Finally, Western blot studies were performed to estimate the relative expression levels of the transcription factors Slug, Sox9 and Snail in parental cells and hybrid clone cells, which have all been suggested as markers for mammary stem cells and tumor-initiating cells [40, 41]. M13SV1-EGFP-Neo human breast epithelial cells exhibiting stem cell properties were positive for all three transcription factors (Fig. 5), which is in accordance to previous findings . Both HS578T-Hyg and MDA-MB-435-Hyg cancer cells co-expressed Snail and Slug, but lacked Sox9 expression (Fig. 5). In contrast, a markedly increased Sox9 expression, but rather low expression levels of Snail and Slug were observed in MDA-MB-231-Hyg breast cancer cells (Fig. 5).
In brief, co-expression of the three transcription factors was observed in all investigated hybrid clone cells (Fig. 5), whereby relative expression levels of single transcription factors varied among individual hybrid clones. For instance, high Slug, but low Snail expression levels were found in M13HS-2 hybrid clone cells, which was opposite to M13HS-8 hybrid cells (Fig. 5). Likewise, lower Sox9 levels, but higher Snail levels were found in M13MDA435–1 hybrid clone cells, which was opposite to M13MDA435–3 hybrids: Sox9 high, Snail low (Fig. 5). Comparable expression levels of all three transcription factors were observed in M13MDA231–3 and 13 hybrid clone cells, which was different to M13MDA231–6 and − 11 hybrids (Fig. 5). Marked Sox9, but rather moderate Snail and Slug expression levels were observed in M13MDA231–6 hybrid clone cells, whereas M13MDA231–11 hybrids exhibited the lowest Sox9, Slug and Snail expression levels of all analyzed hybrid clones (Fig. 5).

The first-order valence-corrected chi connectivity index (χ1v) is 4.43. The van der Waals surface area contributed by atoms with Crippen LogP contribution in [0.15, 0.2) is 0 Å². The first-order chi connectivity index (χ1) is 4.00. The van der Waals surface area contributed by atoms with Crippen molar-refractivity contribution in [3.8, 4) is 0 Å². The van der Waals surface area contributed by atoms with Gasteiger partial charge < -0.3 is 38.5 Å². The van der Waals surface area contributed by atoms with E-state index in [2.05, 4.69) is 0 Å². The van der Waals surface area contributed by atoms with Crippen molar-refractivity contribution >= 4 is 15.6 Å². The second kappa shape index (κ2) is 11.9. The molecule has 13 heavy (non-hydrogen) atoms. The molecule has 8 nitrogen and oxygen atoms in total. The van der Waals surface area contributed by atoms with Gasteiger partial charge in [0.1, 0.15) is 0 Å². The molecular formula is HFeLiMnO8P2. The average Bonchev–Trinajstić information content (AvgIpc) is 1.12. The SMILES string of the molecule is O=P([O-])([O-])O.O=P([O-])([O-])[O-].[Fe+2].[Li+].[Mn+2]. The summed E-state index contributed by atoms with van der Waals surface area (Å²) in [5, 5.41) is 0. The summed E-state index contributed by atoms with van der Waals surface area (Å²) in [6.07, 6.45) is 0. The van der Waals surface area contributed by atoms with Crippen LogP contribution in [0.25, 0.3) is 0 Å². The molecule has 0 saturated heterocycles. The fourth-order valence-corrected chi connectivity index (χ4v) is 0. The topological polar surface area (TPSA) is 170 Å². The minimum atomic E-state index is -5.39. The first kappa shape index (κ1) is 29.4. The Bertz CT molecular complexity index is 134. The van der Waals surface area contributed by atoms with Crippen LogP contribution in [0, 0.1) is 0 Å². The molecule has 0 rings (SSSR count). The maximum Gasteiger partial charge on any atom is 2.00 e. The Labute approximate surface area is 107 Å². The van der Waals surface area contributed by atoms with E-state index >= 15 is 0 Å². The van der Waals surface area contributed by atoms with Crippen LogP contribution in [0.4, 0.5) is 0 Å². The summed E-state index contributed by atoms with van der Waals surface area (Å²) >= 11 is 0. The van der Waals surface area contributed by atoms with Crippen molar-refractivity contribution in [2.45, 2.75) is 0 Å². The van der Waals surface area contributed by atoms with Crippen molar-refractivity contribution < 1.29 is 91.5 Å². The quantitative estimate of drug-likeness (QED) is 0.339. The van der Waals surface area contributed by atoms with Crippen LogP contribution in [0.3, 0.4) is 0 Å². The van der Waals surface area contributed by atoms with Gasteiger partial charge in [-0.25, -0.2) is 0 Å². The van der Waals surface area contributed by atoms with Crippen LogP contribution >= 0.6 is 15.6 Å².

In the present study we investigated hybrid clones that were derived from spontaneous cell fusion events between M13SV1-EGFP-neo human breast epithelial cells exhibiting stem cell properties and three cancer cell lines regarding putative cancer stem/ initiating cell properties. The rationale of this work was attributed to the hypothesis that cell fusion may give rise to this particular cancer cell population [10, 23, 42]. A summary of the results is given in Table 3.
We are aware that the MDA-MB-435 cancer cell line is subject to controversy whether it is a melanoma or a breast cancer cell line. Gene expression concomitant with genomic hybridization and microsatellite polymorphism profile analyses revealed similarities between MDA-MB-435 cells and M14 melanoma cells [43, 44] suggesting that MDA-MB-435 cells were likely of melanoma origin. However, MDA-MB-435 and M14 cells revealed a differential DNA hyper-methylation profile . MDA-MB-435 cells rather shared similarities with HS578T and BT-20 breast cancer cells, whereas the DNA hyper-methylation profile of M14 cells was identical to SK-MEL2 and SK-MEL28 melanoma cell lines . Moreover, Sellapan and colleagues demonstrated that MDA-MB-435 cells express mammary specific proteins such as β-casein, α-lactalbumin, EMA, keratin-19 and even milk lipids upon β-Heregulin stimulation, which is indicative for breast cancer cells like MDA-MB-231, SUM1315 or HBL100 rather than for melanoma cells .
Flow cytometry data showed that all parental cancer cell lines and hybrid clone cells exhibited the putative breast cancer stem/ initiating cell phenotype CD44+/CD24−/low, which has been demonstrated to determine a highly tumorigenic breast cancer cell population . About 1000 CD44+/CD24−/low or 100 CD44+/CD24−/low/ ESA+, respectively, breast cancer cells were capable to induce tumor formation in NOD/SCID mice, whereas no tumor growth was initiated from even 500.000 CD44+/CD24+ breast cancer cells . However, different studies raised concerns whether the CD44+/CD24−/low phenotype would be a good marker profile for predicting breast cancer stem/ initiating cells. For instance, Wright and colleagues reported that two distinct CD44+/CD24− and CD133+ cells with cancer stem cell characteristics were identified in Brca1 breast tumors . Both populations were highly tumorigenic – as few as 50 to 100 CD44+/CD24− and CD133+ breast cancer cells induced tumors in NOD/SCID mice – and expressed stem cell associated genes, including Oct4, Notch1, Aldh1, Fgfr1 and Sox1 . Likewise, even though more than 90% of basal-like breast cancer cell lines were CD44+/CD24−/low this phenotype was not correlated with tumorigenicity .